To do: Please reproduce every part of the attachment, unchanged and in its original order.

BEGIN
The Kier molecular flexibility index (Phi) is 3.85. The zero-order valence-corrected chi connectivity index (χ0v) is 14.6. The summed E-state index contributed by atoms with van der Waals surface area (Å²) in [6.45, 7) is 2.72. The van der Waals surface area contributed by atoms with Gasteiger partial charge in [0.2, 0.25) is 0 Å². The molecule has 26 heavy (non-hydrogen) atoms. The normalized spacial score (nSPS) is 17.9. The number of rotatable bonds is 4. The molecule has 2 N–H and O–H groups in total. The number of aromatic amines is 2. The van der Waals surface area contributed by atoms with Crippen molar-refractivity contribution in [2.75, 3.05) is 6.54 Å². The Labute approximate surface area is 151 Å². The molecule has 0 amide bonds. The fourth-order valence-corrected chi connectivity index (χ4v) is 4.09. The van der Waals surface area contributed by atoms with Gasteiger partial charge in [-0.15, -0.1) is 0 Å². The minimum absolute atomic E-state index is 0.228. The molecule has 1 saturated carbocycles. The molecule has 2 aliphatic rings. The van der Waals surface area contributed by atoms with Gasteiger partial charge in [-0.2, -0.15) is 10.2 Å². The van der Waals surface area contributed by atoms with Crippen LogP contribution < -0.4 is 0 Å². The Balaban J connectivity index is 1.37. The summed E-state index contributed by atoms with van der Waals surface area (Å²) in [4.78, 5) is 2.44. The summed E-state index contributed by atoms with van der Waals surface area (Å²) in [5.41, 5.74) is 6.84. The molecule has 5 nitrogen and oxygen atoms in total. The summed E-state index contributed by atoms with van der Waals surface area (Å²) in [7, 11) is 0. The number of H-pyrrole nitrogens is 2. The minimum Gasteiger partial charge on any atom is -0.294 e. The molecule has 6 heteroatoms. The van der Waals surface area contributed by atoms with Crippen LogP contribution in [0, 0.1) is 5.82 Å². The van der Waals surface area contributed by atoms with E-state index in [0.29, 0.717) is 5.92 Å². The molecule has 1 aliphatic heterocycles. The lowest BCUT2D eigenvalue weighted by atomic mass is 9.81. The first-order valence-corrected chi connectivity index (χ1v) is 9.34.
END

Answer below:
The Kier molecular flexibility index (Phi) is 3.85. The zero-order valence-corrected chi connectivity index (χ0v) is 14.6. The summed E-state index contributed by atoms with van der Waals surface area (Å²) in [6.45, 7) is 2.72. The van der Waals surface area contributed by atoms with Gasteiger partial charge in [0.2, 0.25) is 0 Å². The molecule has 26 heavy (non-hydrogen) atoms. The normalized spacial score (nSPS) is 17.9. The number of rotatable bonds is 4. The molecule has 2 N–H and O–H groups in total. The number of aromatic amines is 2. The van der Waals surface area contributed by atoms with Crippen molar-refractivity contribution in [2.75, 3.05) is 6.54 Å². The Labute approximate surface area is 151 Å². The molecule has 0 amide bonds. The fourth-order valence-corrected chi connectivity index (χ4v) is 4.09. The van der Waals surface area contributed by atoms with Gasteiger partial charge in [-0.15, -0.1) is 0 Å². The minimum absolute atomic E-state index is 0.228. The molecule has 1 saturated carbocycles. The molecule has 2 aliphatic rings. The van der Waals surface area contributed by atoms with Gasteiger partial charge in [-0.2, -0.15) is 10.2 Å². The van der Waals surface area contributed by atoms with Crippen LogP contribution < -0.4 is 0 Å². The Balaban J connectivity index is 1.37. The summed E-state index contributed by atoms with van der Waals surface area (Å²) in [4.78, 5) is 2.44. The summed E-state index contributed by atoms with van der Waals surface area (Å²) in [5.41, 5.74) is 6.84. The molecule has 5 nitrogen and oxygen atoms in total. The summed E-state index contributed by atoms with van der Waals surface area (Å²) in [7, 11) is 0. The number of H-pyrrole nitrogens is 2. The minimum Gasteiger partial charge on any atom is -0.294 e. The molecule has 6 heteroatoms. The van der Waals surface area contributed by atoms with Crippen LogP contribution in [0, 0.1) is 5.82 Å². The van der Waals surface area contributed by atoms with E-state index in [0.29, 0.717) is 5.92 Å². The molecule has 1 aliphatic heterocycles. The lowest BCUT2D eigenvalue weighted by atomic mass is 9.81. The first-order valence-corrected chi connectivity index (χ1v) is 9.34.